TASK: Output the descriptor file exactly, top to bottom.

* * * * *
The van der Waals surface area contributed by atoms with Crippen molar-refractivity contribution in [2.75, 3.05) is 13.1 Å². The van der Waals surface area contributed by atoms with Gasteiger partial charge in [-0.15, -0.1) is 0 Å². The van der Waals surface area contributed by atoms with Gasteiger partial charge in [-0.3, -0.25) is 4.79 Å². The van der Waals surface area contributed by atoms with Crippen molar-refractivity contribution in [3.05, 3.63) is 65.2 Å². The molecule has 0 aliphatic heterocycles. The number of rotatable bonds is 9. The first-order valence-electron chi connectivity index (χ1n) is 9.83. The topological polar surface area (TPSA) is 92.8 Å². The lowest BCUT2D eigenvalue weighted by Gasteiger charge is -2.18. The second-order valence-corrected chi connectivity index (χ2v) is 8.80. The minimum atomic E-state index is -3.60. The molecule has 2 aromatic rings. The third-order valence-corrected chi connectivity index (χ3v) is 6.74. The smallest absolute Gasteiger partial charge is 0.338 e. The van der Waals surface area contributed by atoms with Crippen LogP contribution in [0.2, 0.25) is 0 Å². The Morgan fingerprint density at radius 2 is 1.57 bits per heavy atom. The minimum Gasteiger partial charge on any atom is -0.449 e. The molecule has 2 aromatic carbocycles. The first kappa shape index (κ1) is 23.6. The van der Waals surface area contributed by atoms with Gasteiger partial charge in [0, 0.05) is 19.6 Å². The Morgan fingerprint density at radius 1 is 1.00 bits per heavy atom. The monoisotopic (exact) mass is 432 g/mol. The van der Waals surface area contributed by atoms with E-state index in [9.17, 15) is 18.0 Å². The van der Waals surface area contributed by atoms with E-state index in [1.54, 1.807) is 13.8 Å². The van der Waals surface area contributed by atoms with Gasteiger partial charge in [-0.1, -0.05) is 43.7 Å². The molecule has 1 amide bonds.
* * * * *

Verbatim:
The van der Waals surface area contributed by atoms with Crippen molar-refractivity contribution in [2.75, 3.05) is 13.1 Å². The van der Waals surface area contributed by atoms with Gasteiger partial charge in [-0.15, -0.1) is 0 Å². The van der Waals surface area contributed by atoms with Gasteiger partial charge in [-0.3, -0.25) is 4.79 Å². The van der Waals surface area contributed by atoms with Crippen molar-refractivity contribution in [3.05, 3.63) is 65.2 Å². The molecule has 0 aliphatic heterocycles. The number of rotatable bonds is 9. The first-order valence-electron chi connectivity index (χ1n) is 9.83. The topological polar surface area (TPSA) is 92.8 Å². The lowest BCUT2D eigenvalue weighted by Gasteiger charge is -2.18. The second-order valence-corrected chi connectivity index (χ2v) is 8.80. The minimum atomic E-state index is -3.60. The molecule has 2 aromatic rings. The third-order valence-corrected chi connectivity index (χ3v) is 6.74. The smallest absolute Gasteiger partial charge is 0.338 e. The van der Waals surface area contributed by atoms with Crippen LogP contribution in [0.2, 0.25) is 0 Å². The Morgan fingerprint density at radius 2 is 1.57 bits per heavy atom. The minimum Gasteiger partial charge on any atom is -0.449 e. The molecule has 2 aromatic carbocycles. The first kappa shape index (κ1) is 23.6. The van der Waals surface area contributed by atoms with Gasteiger partial charge in [0, 0.05) is 19.6 Å². The Morgan fingerprint density at radius 1 is 1.00 bits per heavy atom. The monoisotopic (exact) mass is 432 g/mol. The van der Waals surface area contributed by atoms with E-state index in [9.17, 15) is 18.0 Å². The van der Waals surface area contributed by atoms with E-state index in [1.54, 1.807) is 13.8 Å². The van der Waals surface area contributed by atoms with Gasteiger partial charge in [-0.1, -0.05) is 43.7 Å². The molecule has 1 amide bonds.